Effective heating – and no more service costs

The UK’s Commercial Manager of Süka Electro Heating Systems, Abdul Raaj, argues that electricity is the power of the future – even for central heating systems. Most of us realise there are vast amounts of electricity and heat wasted every day in homes, whether it’s through poor insulation or appliances. Add to that energy lost through inefficient business premises and ageing power generation plants, and it’s not looking too good for the future.

But for many developers and housebuilders, the promotion of energy efficiency is fraught with problems. There are so many factions with so many different views – underground, over-ground, solar, wind, wave, compost, nuclear, carbon fuels, electric, gas, oil, renewable, etc.

Much of the decision-making process on innovative and planet-friendly heating systems ultimately lies with the consumer, unless we reach the stage where Big Brother insists it’s one particular way or no way. It’s the consumer who chooses what’s house or office-friendly, deciding whether it’s acceptable aesthetically and economically advantageous to their particular circumstances.

So there’s a conundrum for house developers. Do they stick with what’s popular with their customers simply because of familiarity and discomfort with change, or do they install an innovative but unfamiliar alternative?

If there’s a low-cost, no maintenance alternative to a traditional wet central heating system, is there a catch?

Well, the simple answer is no. The alternative is the new breed of electric heaters. I’ve worked extensively in Germany and witnessed the development of a technology that signals a new era in central heating systems. The electric heaters of the new millennium work to satisfy the green argument as well as reduce costs. They require a low level of investment by the builder and there’s virtually no maintenance for the user who enjoys low lifetime costs.

If ambitions for new sustainable homes are to be realised then a number of drastic steps have to be taken by builders and developers. Consider the ambition to reduce carbon emissions and atmospheric pollution by encouraging local energy generation from renewable sources to supply a significant proportion of the energy demand.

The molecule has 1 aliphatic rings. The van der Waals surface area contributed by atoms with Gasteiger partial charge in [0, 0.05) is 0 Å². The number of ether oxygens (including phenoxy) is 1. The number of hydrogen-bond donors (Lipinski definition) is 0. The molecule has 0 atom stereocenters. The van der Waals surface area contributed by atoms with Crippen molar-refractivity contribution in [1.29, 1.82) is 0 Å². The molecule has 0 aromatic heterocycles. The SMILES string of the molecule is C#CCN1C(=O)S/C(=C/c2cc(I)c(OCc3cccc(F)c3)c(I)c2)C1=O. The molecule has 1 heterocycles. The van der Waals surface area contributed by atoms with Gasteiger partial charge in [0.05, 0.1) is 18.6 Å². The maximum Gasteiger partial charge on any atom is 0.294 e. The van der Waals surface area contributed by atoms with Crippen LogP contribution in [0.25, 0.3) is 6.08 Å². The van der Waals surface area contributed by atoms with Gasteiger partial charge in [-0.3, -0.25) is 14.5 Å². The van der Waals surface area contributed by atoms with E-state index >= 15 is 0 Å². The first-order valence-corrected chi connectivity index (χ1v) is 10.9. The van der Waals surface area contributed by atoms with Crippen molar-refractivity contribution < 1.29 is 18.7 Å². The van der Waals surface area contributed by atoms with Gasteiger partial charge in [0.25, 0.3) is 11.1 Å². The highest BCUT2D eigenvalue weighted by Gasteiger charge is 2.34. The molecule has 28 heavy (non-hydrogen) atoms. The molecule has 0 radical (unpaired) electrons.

Surely that’s best achieved with electricity. And before everyone cries ‘shame’ at me for supporting the burning of fossil fuels in ancient power stations, let’s be clear about where I stand. I believe that electricity is the indisputable source of energy for heating in the future. It can be generated by several means including combined heat and power plants, solar, wind turbines, sea wave and many more. It is a truly green alternative to conventional central heating systems. It reduces the need for regular gas safety checks and means well-insulated homes of the future will stay cleaner and healthier for longer.

Our heaters can also be used in conjunction with solar panels, making them an attractive ‘package option’ for the greener home. The new generation of electric heaters are slim-line, economical, efficient, and no maintenance – ever. There’s no boiler, pump or pipework to carry the heated water. Instead of the attractively designed radiators provide heat from an internal energy cell, each with its own embedded heating element.

Products come with a 15-year guarantee and are available with a choice of top-class Energy Saving Trust recommended room clock thermostats with remote control features. Critically, rooms can be individually controlled, rather than from one thermostat control in the hallway. The secret is an intelligent use of energy, ensuring plenty of heat is available right through the day while keeping running costs low. Fifteen minutes of electricity provides 60 minutes of warmth.

Other key benefits for the trade and development market are that heaters are delivered ready assembled; they comply with relevant building regulations and safety checks; they can be an extra source of income with added value and stylish design, and lastly, there are lucrative deals for trade partners.